In single molecule force-spectroscopy experiments, the protein complexes are tethered to both support and AFM tip to measure their cohesion when the AFM tip and the support are moved apart. This technique is employed to measure forces between pairs of interacting biological molecules [789, 790, 794, 795, 797, 1509] and forces required for the unfolding of titin domains [1512]. Protein complexes are imaged before and after the removal of individual subunits using the AFM tip as a dissecting nanotool [1096]. Based on these results, the single molecule imaging and single molecule force-spectroscopy capabilities of the AFM are combined to provide novel insights into the inter- and intramolecular interactions of proteins [1515, 1516]. Applied to membrane proteins, these combined techniques allow forces to be measured that anchor the protein in the native membrane, as well as forces required to unfold the tertiary and secondary structure of the protein [1516], and the protein to be imaged at subnanometer resolution.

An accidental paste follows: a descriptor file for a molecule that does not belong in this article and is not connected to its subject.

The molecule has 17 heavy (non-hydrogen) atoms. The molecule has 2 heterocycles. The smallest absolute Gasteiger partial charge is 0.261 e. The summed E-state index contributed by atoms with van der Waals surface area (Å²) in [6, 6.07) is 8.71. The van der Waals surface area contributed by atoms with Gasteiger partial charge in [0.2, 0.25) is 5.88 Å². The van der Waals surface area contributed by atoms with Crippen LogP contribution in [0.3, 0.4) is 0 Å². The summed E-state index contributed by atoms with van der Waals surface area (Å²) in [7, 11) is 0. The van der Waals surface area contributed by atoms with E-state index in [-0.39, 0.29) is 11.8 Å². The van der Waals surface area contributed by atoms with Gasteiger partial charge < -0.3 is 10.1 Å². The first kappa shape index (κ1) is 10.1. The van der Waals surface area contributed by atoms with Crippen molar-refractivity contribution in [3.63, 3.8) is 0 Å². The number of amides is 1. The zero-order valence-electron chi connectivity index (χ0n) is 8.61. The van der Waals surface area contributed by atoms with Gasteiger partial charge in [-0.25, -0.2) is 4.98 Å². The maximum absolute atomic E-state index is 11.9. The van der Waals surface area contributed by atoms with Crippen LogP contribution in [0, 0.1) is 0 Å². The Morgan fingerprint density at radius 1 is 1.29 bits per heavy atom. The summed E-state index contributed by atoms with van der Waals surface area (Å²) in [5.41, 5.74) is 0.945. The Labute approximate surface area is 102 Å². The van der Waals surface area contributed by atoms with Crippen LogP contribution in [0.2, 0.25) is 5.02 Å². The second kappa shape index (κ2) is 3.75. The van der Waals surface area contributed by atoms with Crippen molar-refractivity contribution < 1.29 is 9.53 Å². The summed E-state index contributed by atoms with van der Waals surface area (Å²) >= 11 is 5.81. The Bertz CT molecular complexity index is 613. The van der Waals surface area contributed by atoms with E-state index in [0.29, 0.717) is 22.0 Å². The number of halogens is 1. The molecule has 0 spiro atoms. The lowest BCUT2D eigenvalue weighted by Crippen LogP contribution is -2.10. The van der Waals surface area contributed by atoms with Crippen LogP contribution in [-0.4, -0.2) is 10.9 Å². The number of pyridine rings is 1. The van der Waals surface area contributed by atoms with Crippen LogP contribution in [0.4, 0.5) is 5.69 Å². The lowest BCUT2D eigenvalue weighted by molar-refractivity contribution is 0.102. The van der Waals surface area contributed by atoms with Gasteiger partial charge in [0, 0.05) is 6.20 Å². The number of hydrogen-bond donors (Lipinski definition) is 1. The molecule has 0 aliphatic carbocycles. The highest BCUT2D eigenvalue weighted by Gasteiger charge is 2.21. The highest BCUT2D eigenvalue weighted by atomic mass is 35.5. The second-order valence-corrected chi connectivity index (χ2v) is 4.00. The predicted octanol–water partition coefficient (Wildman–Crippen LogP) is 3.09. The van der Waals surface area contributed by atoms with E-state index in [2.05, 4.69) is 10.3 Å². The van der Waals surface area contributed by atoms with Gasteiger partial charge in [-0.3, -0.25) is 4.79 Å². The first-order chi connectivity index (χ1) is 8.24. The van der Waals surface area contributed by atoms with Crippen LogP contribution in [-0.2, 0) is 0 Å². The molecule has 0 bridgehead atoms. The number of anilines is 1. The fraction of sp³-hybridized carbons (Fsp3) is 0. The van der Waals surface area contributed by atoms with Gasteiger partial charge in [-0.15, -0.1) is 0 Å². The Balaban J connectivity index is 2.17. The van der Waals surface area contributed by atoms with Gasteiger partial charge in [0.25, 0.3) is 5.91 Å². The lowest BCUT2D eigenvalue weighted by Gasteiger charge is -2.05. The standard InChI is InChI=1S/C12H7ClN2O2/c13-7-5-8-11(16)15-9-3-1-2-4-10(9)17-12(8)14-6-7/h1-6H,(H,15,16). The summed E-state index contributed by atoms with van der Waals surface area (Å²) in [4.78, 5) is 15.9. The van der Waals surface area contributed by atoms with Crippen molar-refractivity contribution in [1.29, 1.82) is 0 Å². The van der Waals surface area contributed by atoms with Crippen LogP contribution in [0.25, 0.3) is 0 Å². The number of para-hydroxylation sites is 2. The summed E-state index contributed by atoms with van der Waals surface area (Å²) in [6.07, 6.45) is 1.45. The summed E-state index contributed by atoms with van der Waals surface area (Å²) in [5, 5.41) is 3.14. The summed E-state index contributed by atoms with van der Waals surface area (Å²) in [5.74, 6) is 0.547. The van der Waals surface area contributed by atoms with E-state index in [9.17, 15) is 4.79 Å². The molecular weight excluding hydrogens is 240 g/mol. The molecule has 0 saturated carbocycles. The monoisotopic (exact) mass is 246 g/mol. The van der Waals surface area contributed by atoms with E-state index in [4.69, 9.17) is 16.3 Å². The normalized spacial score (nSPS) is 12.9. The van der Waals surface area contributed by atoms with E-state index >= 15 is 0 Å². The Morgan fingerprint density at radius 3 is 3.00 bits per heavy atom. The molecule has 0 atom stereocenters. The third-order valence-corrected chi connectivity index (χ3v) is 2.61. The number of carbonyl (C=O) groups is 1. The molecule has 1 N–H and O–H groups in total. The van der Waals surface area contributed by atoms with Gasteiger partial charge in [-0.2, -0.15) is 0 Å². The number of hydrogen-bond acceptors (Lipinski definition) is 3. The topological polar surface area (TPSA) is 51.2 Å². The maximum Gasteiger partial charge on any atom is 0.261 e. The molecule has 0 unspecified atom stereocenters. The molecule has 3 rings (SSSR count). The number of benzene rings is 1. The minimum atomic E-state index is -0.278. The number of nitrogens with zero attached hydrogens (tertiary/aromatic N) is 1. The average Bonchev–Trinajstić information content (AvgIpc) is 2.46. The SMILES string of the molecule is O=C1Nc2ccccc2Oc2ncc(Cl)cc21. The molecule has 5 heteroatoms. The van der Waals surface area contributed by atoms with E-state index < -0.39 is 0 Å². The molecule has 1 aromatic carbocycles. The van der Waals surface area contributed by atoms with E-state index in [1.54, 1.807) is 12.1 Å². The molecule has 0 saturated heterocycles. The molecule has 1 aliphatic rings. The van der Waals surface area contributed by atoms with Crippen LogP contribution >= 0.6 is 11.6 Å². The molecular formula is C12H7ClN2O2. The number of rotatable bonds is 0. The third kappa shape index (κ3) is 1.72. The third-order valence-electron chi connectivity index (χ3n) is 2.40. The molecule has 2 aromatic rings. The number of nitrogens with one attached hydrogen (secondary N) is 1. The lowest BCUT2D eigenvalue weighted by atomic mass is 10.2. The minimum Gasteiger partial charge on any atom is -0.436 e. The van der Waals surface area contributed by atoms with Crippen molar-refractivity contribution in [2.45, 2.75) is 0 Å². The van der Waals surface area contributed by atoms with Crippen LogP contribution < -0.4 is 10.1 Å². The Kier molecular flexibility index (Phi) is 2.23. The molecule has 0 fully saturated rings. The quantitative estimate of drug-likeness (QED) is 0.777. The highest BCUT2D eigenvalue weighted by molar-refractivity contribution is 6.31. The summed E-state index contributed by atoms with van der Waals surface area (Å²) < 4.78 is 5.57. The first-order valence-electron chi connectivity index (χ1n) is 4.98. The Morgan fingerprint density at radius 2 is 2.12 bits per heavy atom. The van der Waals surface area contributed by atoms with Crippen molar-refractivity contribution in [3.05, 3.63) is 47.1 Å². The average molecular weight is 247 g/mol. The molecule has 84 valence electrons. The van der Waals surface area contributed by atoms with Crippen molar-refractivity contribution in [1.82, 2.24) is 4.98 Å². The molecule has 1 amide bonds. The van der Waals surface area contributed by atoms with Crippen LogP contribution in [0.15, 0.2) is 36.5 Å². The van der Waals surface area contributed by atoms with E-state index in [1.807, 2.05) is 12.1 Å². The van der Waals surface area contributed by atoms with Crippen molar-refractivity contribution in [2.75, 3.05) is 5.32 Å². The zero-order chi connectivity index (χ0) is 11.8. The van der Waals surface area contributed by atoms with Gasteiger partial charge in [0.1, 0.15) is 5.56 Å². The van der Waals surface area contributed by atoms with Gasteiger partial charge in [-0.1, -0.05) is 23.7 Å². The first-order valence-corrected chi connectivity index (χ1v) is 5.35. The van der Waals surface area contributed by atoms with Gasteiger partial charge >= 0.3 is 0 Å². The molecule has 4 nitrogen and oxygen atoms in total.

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ID Reference list (newly come references are marked red)
118 AFM studies of the nucleation and growth mechanisms of macromolecular crystals
Y.G. Kuznetsov, A.J. Malkin, A. McPherson
Journal of Crystal Growth, 196 (1999), 2-4, 489-502
119 Direct AFM observations of impurity effects on a lysozyme crystal
G. Sazaki, S.D. Durbin, S. Miyashita, H. Komatsu, T. Nakada
Journal of Crystal Growth, 196 (1999), 2-4, 503-510
222 An in situ AFM investigation of catalase crystallization
Y.G. Kuznetsov, A.J. Malkin, A. McPherson
Surface Science, 393 (1997), 1-3, 95-107
235 An in-situ AFM investigation of canavalin crystallization kinetics
T.A. Land, J.J. De Yoreo, J.D. Lee
Surface Science, 384 (1997), 1-3, 136-155
256 STM and AFM of bio/organic molecules and structures
A. Ikai
Surface Science Reports, 26 (1997), 261-332
300 a-amylase crystal growth investigated by in situ atomic force microscopy
J.P. Astier, D. Bokern, L. Lapena, S. Veesler
Journal of Crystal Growth, 226 (2001), 2-3, 294-302